For example, if you have a friend who is going through a difficult time, you might be inclined to send the following message to your friend: “Sorry you’re having a tough day. I hope things get better.” This may sound like an innocent message to some, but when coupled with the addition of a pair of red lips, what appears harmless has now become a matter so serious that it may well lead to flirtatious behavior, followed by sexual intercourse. Watchtower writers who specialize in child psychology and Biblical laws have pioneered the use of the “likelihood thermometer” – a new tool trademarked by Watchtower to enable young ones with cell phones the ability to measure the danger level of a variety of emojis. In the example above, Jehovah’s Witness youths are encouraged to circle the fully erect thermometer filled with a blood-like substance to indicate that using the red lips emoji is extremely inappropriate.
Watchtower’s Governing Body expects this worksheet to have a dramatic impact upon the use of inappropriate emojis among their impressionable and malleable youths. These young persons are likewise encouraged to not only circle the appropriate lust-thermometer, but to explain in writing how such an improper message might be understood. As an example, JW Survey interviewed Susan and asked her to fill in her response to the “tough day” question with the hot-lips emoji. She wrote:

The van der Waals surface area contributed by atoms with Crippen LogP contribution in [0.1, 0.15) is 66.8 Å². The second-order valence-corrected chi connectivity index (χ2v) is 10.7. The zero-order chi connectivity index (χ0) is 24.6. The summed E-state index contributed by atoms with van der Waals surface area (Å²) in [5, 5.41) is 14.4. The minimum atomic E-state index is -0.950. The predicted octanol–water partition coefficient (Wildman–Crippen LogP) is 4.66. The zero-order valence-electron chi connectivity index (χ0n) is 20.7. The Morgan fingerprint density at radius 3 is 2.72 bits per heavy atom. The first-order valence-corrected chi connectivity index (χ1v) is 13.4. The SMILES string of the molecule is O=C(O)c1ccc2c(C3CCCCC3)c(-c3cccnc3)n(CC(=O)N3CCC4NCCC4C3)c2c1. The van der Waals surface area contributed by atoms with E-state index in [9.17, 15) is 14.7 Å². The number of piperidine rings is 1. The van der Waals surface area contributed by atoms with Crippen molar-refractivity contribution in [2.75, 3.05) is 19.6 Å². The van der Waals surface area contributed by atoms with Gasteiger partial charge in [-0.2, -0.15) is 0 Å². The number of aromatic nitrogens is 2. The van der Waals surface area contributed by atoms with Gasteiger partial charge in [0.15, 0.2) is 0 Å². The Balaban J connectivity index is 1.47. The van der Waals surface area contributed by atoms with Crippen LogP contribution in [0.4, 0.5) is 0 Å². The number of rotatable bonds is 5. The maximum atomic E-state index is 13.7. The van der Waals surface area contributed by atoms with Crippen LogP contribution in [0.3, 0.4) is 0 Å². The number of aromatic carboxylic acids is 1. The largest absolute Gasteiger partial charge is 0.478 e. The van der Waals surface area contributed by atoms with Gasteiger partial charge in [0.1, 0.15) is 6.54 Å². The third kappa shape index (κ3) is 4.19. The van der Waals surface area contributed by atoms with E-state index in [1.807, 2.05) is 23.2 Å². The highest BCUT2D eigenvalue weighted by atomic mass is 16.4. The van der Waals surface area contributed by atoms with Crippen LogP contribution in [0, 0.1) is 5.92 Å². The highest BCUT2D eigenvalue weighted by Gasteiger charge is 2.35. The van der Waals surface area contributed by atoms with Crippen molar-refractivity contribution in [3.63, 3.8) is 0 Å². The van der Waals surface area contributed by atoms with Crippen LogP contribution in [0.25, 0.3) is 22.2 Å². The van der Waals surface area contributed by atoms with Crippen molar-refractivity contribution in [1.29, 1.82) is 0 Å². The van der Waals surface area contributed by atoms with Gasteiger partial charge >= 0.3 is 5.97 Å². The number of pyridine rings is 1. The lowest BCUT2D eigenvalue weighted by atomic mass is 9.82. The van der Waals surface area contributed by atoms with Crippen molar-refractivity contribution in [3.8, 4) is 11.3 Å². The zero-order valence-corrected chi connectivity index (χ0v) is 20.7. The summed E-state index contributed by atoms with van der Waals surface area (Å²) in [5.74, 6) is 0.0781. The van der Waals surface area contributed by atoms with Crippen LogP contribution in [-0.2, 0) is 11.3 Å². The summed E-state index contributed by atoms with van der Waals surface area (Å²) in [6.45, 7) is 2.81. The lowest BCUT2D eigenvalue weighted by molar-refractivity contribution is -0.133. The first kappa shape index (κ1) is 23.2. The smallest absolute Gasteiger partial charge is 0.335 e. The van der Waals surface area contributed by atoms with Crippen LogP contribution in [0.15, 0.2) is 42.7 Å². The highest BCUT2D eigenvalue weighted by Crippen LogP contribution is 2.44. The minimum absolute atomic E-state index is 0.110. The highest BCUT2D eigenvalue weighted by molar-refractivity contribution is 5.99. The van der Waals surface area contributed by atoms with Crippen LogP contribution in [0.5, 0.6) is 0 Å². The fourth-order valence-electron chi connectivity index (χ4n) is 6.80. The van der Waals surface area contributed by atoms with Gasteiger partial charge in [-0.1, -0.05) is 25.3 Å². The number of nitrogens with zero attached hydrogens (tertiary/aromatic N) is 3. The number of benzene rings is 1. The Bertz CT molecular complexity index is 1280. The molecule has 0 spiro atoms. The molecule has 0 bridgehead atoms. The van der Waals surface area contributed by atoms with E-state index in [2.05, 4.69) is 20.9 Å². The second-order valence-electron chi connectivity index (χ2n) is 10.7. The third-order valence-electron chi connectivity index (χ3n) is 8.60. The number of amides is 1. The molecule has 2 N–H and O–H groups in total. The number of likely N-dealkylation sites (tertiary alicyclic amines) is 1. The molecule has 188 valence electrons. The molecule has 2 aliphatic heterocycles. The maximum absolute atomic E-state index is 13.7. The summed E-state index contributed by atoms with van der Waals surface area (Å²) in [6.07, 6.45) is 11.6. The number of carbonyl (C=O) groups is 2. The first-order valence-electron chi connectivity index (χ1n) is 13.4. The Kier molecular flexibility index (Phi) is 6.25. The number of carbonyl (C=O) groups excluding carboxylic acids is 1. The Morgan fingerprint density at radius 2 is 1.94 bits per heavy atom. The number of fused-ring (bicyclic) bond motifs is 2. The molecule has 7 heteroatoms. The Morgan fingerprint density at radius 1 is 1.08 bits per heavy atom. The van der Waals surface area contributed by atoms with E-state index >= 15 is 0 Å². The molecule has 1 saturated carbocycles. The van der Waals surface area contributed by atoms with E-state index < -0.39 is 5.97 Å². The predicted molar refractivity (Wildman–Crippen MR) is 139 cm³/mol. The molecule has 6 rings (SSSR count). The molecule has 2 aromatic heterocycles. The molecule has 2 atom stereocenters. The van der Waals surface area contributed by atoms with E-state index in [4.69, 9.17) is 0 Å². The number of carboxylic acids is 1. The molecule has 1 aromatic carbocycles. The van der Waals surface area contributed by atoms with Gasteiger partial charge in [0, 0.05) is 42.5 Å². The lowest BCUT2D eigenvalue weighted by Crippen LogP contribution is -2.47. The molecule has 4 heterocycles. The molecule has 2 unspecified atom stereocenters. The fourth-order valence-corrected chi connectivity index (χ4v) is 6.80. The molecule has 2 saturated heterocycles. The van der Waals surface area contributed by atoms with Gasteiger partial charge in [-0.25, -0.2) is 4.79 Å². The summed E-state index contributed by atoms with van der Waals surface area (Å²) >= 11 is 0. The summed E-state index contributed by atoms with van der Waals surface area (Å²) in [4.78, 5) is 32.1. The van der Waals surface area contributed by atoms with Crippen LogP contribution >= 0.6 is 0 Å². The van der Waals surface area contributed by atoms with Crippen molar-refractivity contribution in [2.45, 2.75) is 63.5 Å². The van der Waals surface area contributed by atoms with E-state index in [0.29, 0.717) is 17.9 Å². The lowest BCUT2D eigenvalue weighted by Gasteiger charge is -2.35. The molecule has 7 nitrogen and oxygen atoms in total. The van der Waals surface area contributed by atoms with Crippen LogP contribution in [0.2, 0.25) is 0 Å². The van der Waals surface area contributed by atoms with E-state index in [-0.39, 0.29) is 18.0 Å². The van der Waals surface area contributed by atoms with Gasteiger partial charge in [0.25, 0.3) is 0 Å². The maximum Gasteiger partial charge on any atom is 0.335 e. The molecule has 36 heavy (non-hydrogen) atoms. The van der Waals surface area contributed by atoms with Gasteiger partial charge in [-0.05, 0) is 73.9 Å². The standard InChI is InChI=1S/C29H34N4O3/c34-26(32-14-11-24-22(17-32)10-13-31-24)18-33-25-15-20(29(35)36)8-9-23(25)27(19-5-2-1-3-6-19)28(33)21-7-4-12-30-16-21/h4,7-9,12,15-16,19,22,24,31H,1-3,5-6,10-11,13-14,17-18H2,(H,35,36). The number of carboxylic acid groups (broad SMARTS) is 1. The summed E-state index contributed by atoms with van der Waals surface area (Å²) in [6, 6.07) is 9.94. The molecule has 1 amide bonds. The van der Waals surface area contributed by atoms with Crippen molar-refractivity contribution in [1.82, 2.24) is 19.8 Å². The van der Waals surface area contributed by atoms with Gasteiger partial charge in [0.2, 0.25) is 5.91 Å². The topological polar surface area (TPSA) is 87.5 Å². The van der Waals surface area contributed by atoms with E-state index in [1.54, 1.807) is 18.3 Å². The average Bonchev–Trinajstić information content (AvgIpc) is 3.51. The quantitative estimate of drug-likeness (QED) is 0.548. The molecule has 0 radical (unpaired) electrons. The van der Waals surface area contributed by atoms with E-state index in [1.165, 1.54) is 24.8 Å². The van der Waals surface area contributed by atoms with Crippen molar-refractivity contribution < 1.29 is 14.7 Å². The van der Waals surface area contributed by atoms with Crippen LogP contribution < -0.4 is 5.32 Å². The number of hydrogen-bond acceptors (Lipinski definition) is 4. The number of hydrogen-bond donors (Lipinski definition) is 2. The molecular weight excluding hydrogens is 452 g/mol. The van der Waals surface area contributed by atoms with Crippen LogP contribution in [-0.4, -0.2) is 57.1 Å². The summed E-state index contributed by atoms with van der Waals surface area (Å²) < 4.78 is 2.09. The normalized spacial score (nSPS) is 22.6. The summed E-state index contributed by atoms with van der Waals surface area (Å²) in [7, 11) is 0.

“This message made me feel that the person writing it did not actually care for me, but wanted to remove my clothes and have immoral sex with me. I felt violated and dirty, and I immediately opened by Bible and began reading the Song of Solomon”
Susan admitted to JW Survey that her favorite passages of the Bible include Song of Solomon chapter 4, verse 5, and Chapter 8 verse 3, and actually all of the verses in every chapter of this book. Her least favorite scriptures include the remainder of the Bible.
Further compounding a problem of epic proportions, Jehovah’s Witness think-tank engineers have discovered that messages sent by Witness youths are often saturated with “implied messages”. This revelation is featured on the very first page of the new “Young People Ask” worksheet. JW Survey obtained the worksheet of one young Witness, who wishes to remain anonymous, but was willing to share his true feelings about the dangers of texting.